gadg-et-oid [gaj-it-oid]


1. having the characteristics or form of a gadget;
resembling a mechanical contrivance or device.

Line 6 Pocket Pod Express

At first glance the Line6 Pocket Pod Express is very cute, stylish, and shiny. Almost toy-like. It’s the smallest and most basic of the Pod lineup and is designed to be simple, easy to use and portable but it’s looks can be deceiving, for they hide quite an exceptional sounding and flexible piece of kit that’s an absolute must-have for any practicing guitarist.

Without needing to consult the manual, or look further than the front of the Pocket Pod Express for usage instructions, I loaded it up with the 4 AAA batteries supplied and plugged in my guitar. As with many active guitars/basses, plugging in your guitar is the ‘on’ switch so you’ve got to remember to unplug after you’re done or you’ll drain the batteries. Unlike such instruments, the Pocket Pod Express is adorned with a red indicator light that helps remind you to do so. That said, the batteries didn’t run out on me during my lengthy testing session. Batteries are one side of the Pocket Pod Express’s portability, it’s also got a belt clip if you’re inclined to wander about the house playing or simply want to keep everything tidy if you prefer to stand and play rather than sit.

If batteries aren’t your thing (and, let’s face it, AAA batteries are a crime toward humanity) then the Pocket Pod Express will also run from a mains adaptor, although this will restrict the level of your enthusiastic guitar posing.

Everything is very easy to use, the controls are simple with a satisfying weight to them that just makes you feel like you’re using something that’s not quite a much of a toy as it looks. Twisting each individual control triggers different effects and levels, and there are 3 controls available. These allow you to pick from Clean, Twang, Crunch, Rock and Metal gain/distortion effects, either Chorus, Tremolo or Flange effects and Delay, Spring or Hall reverb/delay effects, letting you play anything from a clean and mellow unaffected melody to an impressive-sounding metal lead. The combinations of secondary effects are limited, so you cannot have chorus and flange at the same time, but the number of possible combinations for a device this small and portable is quite impressive.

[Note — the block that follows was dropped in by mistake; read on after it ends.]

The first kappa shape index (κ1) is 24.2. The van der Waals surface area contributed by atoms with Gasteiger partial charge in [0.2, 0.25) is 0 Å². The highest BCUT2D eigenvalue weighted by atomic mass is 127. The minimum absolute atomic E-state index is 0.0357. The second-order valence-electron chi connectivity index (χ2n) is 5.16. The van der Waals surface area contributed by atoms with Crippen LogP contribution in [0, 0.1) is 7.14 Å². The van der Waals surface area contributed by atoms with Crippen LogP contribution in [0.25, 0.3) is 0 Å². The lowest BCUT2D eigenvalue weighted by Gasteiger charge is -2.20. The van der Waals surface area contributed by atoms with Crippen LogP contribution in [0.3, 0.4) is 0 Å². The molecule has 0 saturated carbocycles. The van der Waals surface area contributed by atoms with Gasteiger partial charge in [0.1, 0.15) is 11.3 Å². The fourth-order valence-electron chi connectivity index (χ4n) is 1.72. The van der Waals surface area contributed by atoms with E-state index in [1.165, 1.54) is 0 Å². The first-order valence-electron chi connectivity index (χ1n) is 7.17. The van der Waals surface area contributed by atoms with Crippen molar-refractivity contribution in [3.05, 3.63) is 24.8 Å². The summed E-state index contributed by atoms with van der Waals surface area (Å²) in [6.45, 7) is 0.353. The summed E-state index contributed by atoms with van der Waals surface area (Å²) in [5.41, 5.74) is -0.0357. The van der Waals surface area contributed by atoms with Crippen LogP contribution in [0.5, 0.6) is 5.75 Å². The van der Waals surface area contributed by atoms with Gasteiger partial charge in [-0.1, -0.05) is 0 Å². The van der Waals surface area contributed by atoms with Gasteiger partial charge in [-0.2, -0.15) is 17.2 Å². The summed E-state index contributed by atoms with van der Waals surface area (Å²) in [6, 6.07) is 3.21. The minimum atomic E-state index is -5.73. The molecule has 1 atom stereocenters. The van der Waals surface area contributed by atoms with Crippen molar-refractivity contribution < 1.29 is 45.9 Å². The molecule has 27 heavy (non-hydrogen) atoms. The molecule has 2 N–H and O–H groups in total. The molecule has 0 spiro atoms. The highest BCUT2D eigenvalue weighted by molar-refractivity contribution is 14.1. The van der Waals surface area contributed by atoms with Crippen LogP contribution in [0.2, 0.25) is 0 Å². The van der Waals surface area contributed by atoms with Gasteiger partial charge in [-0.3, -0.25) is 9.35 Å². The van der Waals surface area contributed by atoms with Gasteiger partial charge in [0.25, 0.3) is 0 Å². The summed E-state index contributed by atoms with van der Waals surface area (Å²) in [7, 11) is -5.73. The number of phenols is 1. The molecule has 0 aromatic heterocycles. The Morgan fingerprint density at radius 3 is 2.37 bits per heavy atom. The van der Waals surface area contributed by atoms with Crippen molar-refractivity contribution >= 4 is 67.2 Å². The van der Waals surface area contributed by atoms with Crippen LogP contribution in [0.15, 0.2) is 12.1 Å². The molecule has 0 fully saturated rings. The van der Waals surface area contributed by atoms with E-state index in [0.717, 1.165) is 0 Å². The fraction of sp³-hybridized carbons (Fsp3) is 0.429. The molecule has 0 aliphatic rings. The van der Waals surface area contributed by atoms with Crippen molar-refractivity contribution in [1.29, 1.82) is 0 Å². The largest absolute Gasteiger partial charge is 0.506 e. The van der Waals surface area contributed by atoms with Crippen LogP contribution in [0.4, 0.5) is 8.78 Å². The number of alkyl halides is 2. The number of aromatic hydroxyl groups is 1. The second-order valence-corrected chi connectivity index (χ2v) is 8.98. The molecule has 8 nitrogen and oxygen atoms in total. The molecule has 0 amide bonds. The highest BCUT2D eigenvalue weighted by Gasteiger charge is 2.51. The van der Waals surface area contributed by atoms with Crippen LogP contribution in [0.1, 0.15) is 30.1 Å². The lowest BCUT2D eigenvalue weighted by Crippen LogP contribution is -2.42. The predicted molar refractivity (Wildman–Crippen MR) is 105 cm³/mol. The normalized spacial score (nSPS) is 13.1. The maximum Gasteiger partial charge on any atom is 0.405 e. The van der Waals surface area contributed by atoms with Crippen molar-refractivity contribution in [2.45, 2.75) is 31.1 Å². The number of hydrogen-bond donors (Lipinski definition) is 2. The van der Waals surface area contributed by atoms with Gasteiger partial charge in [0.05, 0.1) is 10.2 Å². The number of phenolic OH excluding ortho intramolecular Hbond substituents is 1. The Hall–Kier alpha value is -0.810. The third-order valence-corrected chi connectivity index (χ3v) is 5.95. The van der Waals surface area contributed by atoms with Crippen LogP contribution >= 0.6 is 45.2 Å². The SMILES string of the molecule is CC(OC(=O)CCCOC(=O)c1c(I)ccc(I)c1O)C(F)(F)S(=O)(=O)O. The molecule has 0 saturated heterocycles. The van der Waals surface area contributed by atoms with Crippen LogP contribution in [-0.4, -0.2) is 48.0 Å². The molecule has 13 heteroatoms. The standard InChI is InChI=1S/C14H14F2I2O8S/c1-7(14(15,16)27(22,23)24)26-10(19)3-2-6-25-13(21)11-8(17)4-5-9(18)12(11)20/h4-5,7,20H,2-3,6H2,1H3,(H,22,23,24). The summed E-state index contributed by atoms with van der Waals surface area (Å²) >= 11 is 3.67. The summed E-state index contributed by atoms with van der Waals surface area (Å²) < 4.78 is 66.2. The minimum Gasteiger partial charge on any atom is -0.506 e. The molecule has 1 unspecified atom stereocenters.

The sound quality is excellent and the noise you can get out of your guitar straight into your headphones is phenomenal, far, far beyond the quality and variety of a simple practice amp. This makes the Pocket Pod Express an exceptionally fun toy for aspiring guitarists. If you’re a partner frequently assaulted with the noise from such a practice amp, then consider the Pocket Pod Express and a good pair of headphones as a sound birthday or Christmas present for your musically-inclined other half.

If excellent sound and laughable ease of use aren’t enough for you, then it might interest you to know (if you haven’t guessed by the pictures) that the Pocket Pod Express also comes with an integrated guitar tuner. Dedicated LEDs let you know if you’re too far on the sharp or flat side of the note you’re trying to hit, this is not quite as nifty as the “analogue” needle you get on most tuners, but still functional and a lot less fuss than unplugging your guitar, digging up your tuner, plugging it in… you get the point.

My main gripes with the Pocket Pod Express are that you cannot control the level of effects, only their depth of effect, so the flange or echo might be sound a bit too strong against the clean guitar. Likewise the excellent feature that allows you to plug in an MP3 player and play along is great, however, the volume is ‘twitchy’ and is difficult to level up against the MP3 player. Of course, this is a minor flaw as you can adjust the volume of your MP3 player to suit, but this can be a nuisance to do repeatedly when switching between clean/distorted effects.

I really cannot recommend the Pocket Pod Express enough as an excellent practice tool. You can comfortably sit in your room playing along to songs through headphones without disturbing the peace and sound every-bit like you’re standing in front of an awesome speaker stack. It also works a treat with a Bass guitar, too.

The Pocket Pod Express really is rather good! (Good enough for a coveted Really Rather Good Award, perhaps? -Ed) Although neither I, nor Line 6, accept any responsibility for carpet related injuries caused by over-enthusiastic power slides.

Monday, April 27th, 2009, Professional Audio.